My edition of Harvey was translated from French by Helen Mixter
Someone ought to stop me from compulsively checking on Groundwood Books’ catalogue. The Canadian children’s publisher has released many beautiful picture books and graphic novels. Harvey is the second graphic novel of theirs I’ve read and the art doesn’t disappoint. The illustration style is lovely and whimsical, with a muted color scheme that echoes the story’s mood and setting. I can’t remember any bright shades anywhere in Harvey.
Harvey feels like a picture book/graphic novel hybrid. There are no speech bubbles, although dialogue exists. All the text is presented in a picture book format. And the text’s font relays a subtle sweet touch. Handwritten and stiff, it perfectly mimics a schoolboy’s best classroom writing.
The plot follows Harvey, our eponymous narrator of young grade school age. Harvey and his younger brother had only finished racing and playing in the slush of Canada’s early spring when they find out their father has died of a heart attack. Harvey deals with the boy’s life immediately prior to this sudden death and his reactions and coping approach immediately after.
Having read Groundwood’s Harvey and A Year Without Mom (reviewed here), I have a hunch that their editors love gentle, tender stories. Because A Year Without Mom is set in early 1990s Moscow, I had thought the graphic novel would impart some historical and political lessons. With Harvey, I had thought the father’s sudden death would feed a lot of drama into the story. But it is not so in both cases. Both Harvey and A Year Without Mom are about kids quietly struggling with life. Their struggles aren’t overwhelmingly bombastic. Rather, they are relatable day to day hurts and aches: problems at school, problems with friends, feeling alone and out of place and uprooted.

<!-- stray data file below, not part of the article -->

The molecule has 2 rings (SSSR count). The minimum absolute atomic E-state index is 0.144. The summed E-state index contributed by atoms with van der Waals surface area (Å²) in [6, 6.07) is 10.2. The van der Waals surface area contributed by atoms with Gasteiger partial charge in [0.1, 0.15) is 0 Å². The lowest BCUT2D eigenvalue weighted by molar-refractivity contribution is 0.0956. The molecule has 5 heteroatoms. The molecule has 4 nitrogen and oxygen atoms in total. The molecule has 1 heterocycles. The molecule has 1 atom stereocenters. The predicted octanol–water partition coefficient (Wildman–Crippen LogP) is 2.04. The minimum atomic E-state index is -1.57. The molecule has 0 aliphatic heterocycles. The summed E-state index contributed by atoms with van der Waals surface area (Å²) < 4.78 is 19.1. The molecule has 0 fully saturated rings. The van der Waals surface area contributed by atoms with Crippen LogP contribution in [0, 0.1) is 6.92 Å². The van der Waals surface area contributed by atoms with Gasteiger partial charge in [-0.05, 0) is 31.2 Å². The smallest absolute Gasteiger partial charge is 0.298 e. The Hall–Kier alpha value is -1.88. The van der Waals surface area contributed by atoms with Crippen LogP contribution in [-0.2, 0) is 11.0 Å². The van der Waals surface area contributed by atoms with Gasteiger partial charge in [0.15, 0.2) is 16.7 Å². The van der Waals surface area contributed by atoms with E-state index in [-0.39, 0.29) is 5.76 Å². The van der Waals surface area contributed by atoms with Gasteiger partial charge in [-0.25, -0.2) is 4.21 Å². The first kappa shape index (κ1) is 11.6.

What I loved and related to most about Harvey is how accurately it captures a young child’s reaction to death. Little Harvey wasn’t sobbing, wasn’t distraught. In fact, his emotional reaction can feel too subdued to a reader. Little Harvey fended off the idea of death by searching for his father at home, despite seeing an ambulance take the body away. He spent the night fantasizing about a film. But gradually he grows to understand things are different now. Permanently so.
Overall, I appreciated Harvey’s art more than the story. But then, there’s not much of a story to begin with. I admired that the book feels emotionally true –especially taking into account that the story is told from a young child’s perspective. I like Harvey more than A Year Without Mom and I absolutely would love to read more of Groundwood Books’ publications.
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